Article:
March 31, 2016

PAKISTAN: Lahore Blast: Pakistan Policy To Liberate Kashmir With Jihadis Has Backfired, Says Husain Haqqani. Also, Malala Attackers Secretly Set Free By Pakistan Govt.

The Indian Express, India
written by Staff
Tuesday March 29, 2016

Pakistan’s involvement with jihadi groups at the highest level aimed at “liberation” of Jammu and Kashmir has backfired, ex-diplomat Husain Haqqani said on Tuesday following the deadly terror attack in Lahore. And even as its decades-old policy has backfired, the Pakistani establishment is reluctant to declare an all-out war against terrorist groups, Haqqani, the country’s former envoy to the US, told PBS in an interview.

“Pakistan’s involvement with jihadi groups initially was primarily as a strategic investment, which was supposed to bring them benefits through influence in Afghanistan and the liberation of Jammu and Kashmir from India. That has backfired,” said Haqqani.

“Now even though it has backfired, Pakistan has been very selective in going after these jihadi groups. That is the reason why the jihadis pick specific targets like Shias, Ahmadis or Christians, to improve their recruitment, playing on various kinds of polarisation, and taking advantage of that to advance in society further,” he said. “The real problem lies in that attitude of the government of trying to protect the parties in Punjab, while going after the terrorists in other parts of the country, but not in the Punjab. That’s what has come back to bite them,” he said.

Haqqani said the fact of the matter is that the Pakistani military and civilian leadership easily gets distracted by delusions of fighting India and its influence in Afghanistan and allowing certain jihadi groups to pursue those objectives, not realising that they can end up having offshoots, just like the Pakistani Taliban emerged out of the Afghan Taliban. “The Pakistani component of the Afghan Taliban ended up becoming a separate group. And now Jamaat-ul-Ahrar has broken away from the Pakistani Taliban. Pakistan has to make a decision to go after all terrorist groups, as well as the mindset that breeds these terrorists. And Pakistan has not been able to make that decision,” he observed. Jamaat-ul-Ahrar claimed responsibility for Sunday’s grisly suicide attack in Lahore that killed 72 people. Haqqani said the Pakistani establishment is not taking action against India-centric terrorist groups. “The state has not taken the measures that are necessary to isolate them all. So, there are groups like Lashkar-e-Taiba and Jaish-e-Mohammed which attack India. They are spared. Once they are spared, it’s very possible that some of their members will actually join splinter groups which will attack Pakistan,” he argued.


India Today News
written by Staff
June 5, 2015

As many as eight of the 10 men jailed for the 2012 assassination attempt on Malala Yousafzai, the Pakistani teenage child rights activist who last year won the Nobel Peace Prize, have been set free, raising suspicion over the validity of the secret trial, a media report said on Friday.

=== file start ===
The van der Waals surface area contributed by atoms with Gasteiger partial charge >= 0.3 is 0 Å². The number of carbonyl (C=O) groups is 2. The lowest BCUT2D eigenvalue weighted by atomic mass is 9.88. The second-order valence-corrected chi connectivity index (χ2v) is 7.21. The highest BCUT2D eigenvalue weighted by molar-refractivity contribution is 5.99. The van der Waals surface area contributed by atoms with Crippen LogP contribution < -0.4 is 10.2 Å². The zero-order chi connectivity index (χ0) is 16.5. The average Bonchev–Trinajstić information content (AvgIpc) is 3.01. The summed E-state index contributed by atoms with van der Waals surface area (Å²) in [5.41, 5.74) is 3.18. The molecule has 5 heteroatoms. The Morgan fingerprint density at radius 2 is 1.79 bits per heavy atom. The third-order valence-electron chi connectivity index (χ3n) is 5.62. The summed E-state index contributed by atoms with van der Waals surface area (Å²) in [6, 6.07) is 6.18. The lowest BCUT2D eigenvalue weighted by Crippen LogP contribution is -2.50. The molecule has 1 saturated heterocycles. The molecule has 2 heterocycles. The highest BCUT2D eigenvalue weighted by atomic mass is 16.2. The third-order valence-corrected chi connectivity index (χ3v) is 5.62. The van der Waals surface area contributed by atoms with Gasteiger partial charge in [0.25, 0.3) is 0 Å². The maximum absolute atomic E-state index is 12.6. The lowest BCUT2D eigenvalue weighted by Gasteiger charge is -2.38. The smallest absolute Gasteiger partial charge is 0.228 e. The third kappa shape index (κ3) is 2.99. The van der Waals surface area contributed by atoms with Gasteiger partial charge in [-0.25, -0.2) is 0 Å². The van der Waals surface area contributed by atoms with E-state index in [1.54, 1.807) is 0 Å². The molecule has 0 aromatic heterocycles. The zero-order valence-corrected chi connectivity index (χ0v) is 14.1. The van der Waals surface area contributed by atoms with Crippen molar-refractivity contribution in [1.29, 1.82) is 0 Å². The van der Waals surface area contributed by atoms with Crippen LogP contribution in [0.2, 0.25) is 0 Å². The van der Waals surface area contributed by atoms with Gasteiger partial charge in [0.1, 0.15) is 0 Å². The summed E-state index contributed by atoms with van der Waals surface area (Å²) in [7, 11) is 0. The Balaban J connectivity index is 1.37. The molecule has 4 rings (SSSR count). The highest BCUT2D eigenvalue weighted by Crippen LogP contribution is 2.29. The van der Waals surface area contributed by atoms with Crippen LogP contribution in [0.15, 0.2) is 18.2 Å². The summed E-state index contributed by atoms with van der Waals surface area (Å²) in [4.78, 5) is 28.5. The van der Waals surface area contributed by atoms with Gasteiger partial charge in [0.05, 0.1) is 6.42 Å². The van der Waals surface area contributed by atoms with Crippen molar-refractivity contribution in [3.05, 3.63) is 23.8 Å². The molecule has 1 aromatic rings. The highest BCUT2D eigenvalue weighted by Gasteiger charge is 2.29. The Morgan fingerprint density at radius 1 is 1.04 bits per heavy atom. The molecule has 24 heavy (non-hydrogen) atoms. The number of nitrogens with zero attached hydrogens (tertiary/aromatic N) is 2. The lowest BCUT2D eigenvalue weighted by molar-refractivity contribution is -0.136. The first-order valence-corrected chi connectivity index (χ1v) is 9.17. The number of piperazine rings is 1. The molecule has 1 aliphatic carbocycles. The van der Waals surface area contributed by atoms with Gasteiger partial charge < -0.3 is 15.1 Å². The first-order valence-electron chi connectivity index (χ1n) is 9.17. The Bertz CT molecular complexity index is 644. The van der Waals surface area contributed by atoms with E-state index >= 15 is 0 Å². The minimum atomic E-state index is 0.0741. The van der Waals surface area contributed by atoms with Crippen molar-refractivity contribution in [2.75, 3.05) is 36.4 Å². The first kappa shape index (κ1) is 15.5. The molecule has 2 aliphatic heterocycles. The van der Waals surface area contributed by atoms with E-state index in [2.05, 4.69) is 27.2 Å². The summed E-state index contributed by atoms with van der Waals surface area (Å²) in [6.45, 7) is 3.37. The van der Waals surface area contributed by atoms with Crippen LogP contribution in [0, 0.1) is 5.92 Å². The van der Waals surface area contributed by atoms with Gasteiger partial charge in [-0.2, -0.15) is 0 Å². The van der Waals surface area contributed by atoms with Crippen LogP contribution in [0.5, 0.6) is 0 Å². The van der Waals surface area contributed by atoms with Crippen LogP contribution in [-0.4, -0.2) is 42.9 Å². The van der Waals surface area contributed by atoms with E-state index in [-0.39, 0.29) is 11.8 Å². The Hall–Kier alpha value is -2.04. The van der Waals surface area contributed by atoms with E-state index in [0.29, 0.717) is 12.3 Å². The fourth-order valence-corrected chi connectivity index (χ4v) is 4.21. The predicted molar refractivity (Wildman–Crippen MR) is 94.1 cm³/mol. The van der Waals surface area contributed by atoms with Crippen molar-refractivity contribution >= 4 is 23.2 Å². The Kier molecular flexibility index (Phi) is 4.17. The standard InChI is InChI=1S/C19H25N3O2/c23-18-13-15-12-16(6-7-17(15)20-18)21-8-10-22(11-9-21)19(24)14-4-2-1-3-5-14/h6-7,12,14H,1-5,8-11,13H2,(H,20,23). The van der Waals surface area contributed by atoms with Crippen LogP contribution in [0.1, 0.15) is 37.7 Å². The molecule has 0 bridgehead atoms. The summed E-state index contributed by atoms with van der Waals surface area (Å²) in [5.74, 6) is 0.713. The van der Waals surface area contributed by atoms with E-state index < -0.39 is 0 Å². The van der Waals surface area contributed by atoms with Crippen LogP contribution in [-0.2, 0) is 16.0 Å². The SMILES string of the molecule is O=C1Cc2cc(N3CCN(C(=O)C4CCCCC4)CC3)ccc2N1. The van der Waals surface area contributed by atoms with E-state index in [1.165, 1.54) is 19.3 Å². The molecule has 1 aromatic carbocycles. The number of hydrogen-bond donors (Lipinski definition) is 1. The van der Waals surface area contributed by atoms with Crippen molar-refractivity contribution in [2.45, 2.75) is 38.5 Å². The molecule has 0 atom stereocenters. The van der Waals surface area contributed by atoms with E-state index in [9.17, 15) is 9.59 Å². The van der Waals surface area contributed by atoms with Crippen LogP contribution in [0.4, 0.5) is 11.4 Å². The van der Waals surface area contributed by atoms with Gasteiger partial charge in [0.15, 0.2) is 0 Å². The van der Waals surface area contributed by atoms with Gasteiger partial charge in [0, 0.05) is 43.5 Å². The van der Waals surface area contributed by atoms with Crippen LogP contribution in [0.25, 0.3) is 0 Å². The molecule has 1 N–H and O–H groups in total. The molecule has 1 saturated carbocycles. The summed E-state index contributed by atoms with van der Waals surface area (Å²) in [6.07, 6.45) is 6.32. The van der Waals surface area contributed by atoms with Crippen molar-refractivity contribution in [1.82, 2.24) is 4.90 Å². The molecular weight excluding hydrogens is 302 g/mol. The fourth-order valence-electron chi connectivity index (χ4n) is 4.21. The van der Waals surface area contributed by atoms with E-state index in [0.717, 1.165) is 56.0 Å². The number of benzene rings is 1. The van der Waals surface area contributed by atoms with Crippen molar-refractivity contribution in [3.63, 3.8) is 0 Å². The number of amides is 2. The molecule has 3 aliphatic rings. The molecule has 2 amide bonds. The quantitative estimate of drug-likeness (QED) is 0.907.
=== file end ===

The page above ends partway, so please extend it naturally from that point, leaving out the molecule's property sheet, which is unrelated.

In April, 10 Pakistani Taliban militants were handed down 25-year jail sentences by an anti-terrorism court after holding them guilty.

However, sources have now confirmed to the BBC that only two of the men who stood trial were convicted.

The secrecy surrounding the trial, which was held behind closed doors, has raised suspicions over its validity.

Muneer Ahmed, a spokesman for the Pakistani High Commission in London, said on Friday that the eight men were acquitted due to lack of evidence.

Saleem Marwat, district police chief in Swat, where the attack on then 15-year-old Malala took place, separately confirmed that only two men had been convicted.

Ahmed claimed that the original court judgement made it clear only two men had been convicted and blamed the confusion on misreporting.

The acquittals emerged after reporters from the London- based Daily Mirror attempted to locate the 10 convicted men in prisons in Pakistan, the report added.

The trial was held at a military facility rather than a court, a Pakistani security source told the BBC, and was shrouded in secrecy. Anti-terrorism trials in Pakistan are not open to the public.

Pakistani authorities did not make the judgement available at any stage, nor did they correct the reports over the past two months that 10 men had been convicted, it said.

Authorities also did not say when and where the men had been arrested or how they were linked to the attack, or explain the charges against them.

Malala was targeted by Taliban gunmen while she was returning home from school in the town of Mingora by bus which the gunmen boarded and asked for her by name before shooting her in the head.

She was treated for her injuries in the UK and currently lives in Birmingham with her family due to Taliban death threats.

Malala was awarded the Nobel Peace Prize in 2014, along with India's rights activist Kailash Satyarthi, for standing up for the right to education of girls in Swat valley in 2007 when Taliban controlled the mountainous region, where she lived with her family.

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